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Fever, intestinal symptoms may delay diagnosis of Kawasaki disease in children

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Abdominal-first presentation is similar to lymph node-first presentation of Kawasaki disease

Adding abdominal pain–first presentation to Kawasaki disease is not unprecedented considering lymph node–first presentation was first introduced as a concept in the Journal of Pediatrics in 2013, Sarah S. Long, MD, wrote in a related editorial.

“It should not be too surprising that intestinal vasculitis could be significant in some cases,” Dr. Long said. “Might it not suggest an intestinal portal of microbe or super antigen entry, as might cervical lymphadenitis a respiratory tract portal of entry?”

Dr. Long noted diagnostic and reporting bias was most likely the cause of the 43% rate of coronary artery aneurysms reported in the study by Colomba et al, but said that “it behooves us all to consider Kawasaki disease in the differential when a child has high fever and abdominal pain.”

Dr. Long is a professor of pediatrics at Drexel University, Philadelphia. She made her comments regarding the article by Colomba et al. in the Journal of Pediatrics (2018 Jul 17. doi: 10.1016/j.jpeds.2018.09.018 ). Dr. Long is on the editorial board of the journal, served as the chief editor on and receives royalties from “Principles and Practice of Pediatric Infectious Diseases,” and serves as the associate editor of the Red Book Report of the American Academy of Pediatrics Committee on Infectious Diseases.



Symptoms of gastrointestinal involvement such as abdominal pain and vomiting may delay diagnosis of Kawasaki disease in pediatric patients.

Child with IV in hospital bed NaiyanaDonraman/Thinkstock

“The clinical onset of Kawasaki disease with gastrointestinal involvement often leads to diagnostic and therapeutic delays – a risk factor for the development of coronary complications,” Claudia Colomba, MD, from the department of sciences for health promotion and mother and child care at the University of Palermo (Italy), and her colleagues wrote in the Journal of Pediatrics.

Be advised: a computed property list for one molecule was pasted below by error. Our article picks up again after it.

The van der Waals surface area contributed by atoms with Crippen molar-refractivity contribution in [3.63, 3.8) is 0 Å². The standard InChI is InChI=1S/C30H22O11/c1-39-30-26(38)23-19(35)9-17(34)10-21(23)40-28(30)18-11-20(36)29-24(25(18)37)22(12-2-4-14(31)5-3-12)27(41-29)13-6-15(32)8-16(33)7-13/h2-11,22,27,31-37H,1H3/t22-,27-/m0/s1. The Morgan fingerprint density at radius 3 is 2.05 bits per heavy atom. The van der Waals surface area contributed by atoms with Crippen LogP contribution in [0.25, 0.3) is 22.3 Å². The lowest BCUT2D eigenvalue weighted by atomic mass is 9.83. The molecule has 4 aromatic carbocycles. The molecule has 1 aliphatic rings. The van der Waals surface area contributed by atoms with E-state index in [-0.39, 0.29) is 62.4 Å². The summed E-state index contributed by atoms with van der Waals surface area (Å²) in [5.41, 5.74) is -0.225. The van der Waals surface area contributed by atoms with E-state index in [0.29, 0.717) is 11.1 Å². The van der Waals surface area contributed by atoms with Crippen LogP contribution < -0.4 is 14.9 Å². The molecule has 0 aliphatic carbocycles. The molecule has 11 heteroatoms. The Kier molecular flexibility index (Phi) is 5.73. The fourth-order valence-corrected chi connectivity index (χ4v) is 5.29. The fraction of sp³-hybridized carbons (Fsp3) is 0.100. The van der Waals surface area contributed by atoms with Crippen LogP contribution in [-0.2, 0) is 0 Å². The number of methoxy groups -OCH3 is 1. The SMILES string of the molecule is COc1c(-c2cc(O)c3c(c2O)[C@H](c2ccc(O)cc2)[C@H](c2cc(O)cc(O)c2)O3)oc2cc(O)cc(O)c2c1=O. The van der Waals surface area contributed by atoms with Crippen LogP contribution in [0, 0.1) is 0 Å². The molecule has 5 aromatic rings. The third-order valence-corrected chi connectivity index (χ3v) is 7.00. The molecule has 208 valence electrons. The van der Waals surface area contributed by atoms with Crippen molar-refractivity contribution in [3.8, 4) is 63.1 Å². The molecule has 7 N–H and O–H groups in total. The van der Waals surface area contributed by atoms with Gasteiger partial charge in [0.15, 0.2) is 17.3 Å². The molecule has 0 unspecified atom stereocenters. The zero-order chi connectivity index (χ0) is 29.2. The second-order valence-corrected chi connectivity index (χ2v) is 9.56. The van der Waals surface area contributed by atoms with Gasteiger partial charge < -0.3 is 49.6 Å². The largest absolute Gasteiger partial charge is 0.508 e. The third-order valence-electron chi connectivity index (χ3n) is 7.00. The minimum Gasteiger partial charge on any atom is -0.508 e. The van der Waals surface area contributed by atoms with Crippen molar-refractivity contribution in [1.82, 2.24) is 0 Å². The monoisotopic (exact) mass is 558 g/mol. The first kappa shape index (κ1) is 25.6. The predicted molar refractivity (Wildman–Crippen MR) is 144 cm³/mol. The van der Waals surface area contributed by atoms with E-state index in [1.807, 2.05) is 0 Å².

After caring for a boy aged 14 years at their center who presented with these symptoms, Dr. Colomba and her colleagues performed a search of the PubMed and Scopus databases and identified 33 articles with 48 total cases of Kawasaki disease with intestinal involvement between 1979 and 2017.

There were 40 cases of fever (82%), 34 cases of abdominal pain (69%), and 24 cases of vomiting (49%) at disease onset, with diarrhea occurring in 14 cases (29%) and jaundice in 1 case (2%), the researchers noted. Cardiac involvement occurred in 21 cases (43%). With regard to imaging, 38 cases of pseudo-obstruction (77%) were identified by plain radiograph, ultrasonography, and CT. Over half of the cases required surgery; of these 25 cases (51%), 8 cases involved a resection of the restricted loop and included a temporary colostomy (16%), 5 cases were exploratory laparotomy (10%), and there was 1 case with enterolysis (2%).

A total of 45 patients received medical treatment, with 12 patients (25%) receiving intravenous immunoglobulin and 18 (37%) receiving intravenous immunoglobulin plus aspirin. One patient had cyanosis and hand and foot gangrene. There were three patients who died, with massive liver necrosis identified during the autopsy of one patient. Of the other two who died, one did so 2 days after exploratory laparotomy and the other died because of Pseudomonas septic shock.

The researchers reported a good outcome in 28 patients (57%), which included 3 cases where there was no treatment.

“The diagnosis of Kawasaki disease should be considered in all children with fever, abdominal pain, and radiologic signs of pseudo-obstruction, even in the absence of typical symptoms and signs,” Dr. Colomba and her colleagues wrote. “A more comprehensive analysis including all clinical forms of Kawasaki disease would be useful to correlate intestinal involvement with worse outcomes for cardiac complications, as well as to clues to more rapid diagnosis and avoidance of unnecessary invasive procedures.”

The authors reported no relevant conflicts of interest.

SOURCE: Colomba C et al. J Pediatr. 2018 Jul 17. doi: 10.1016/j.jpeds.2018.06.034.

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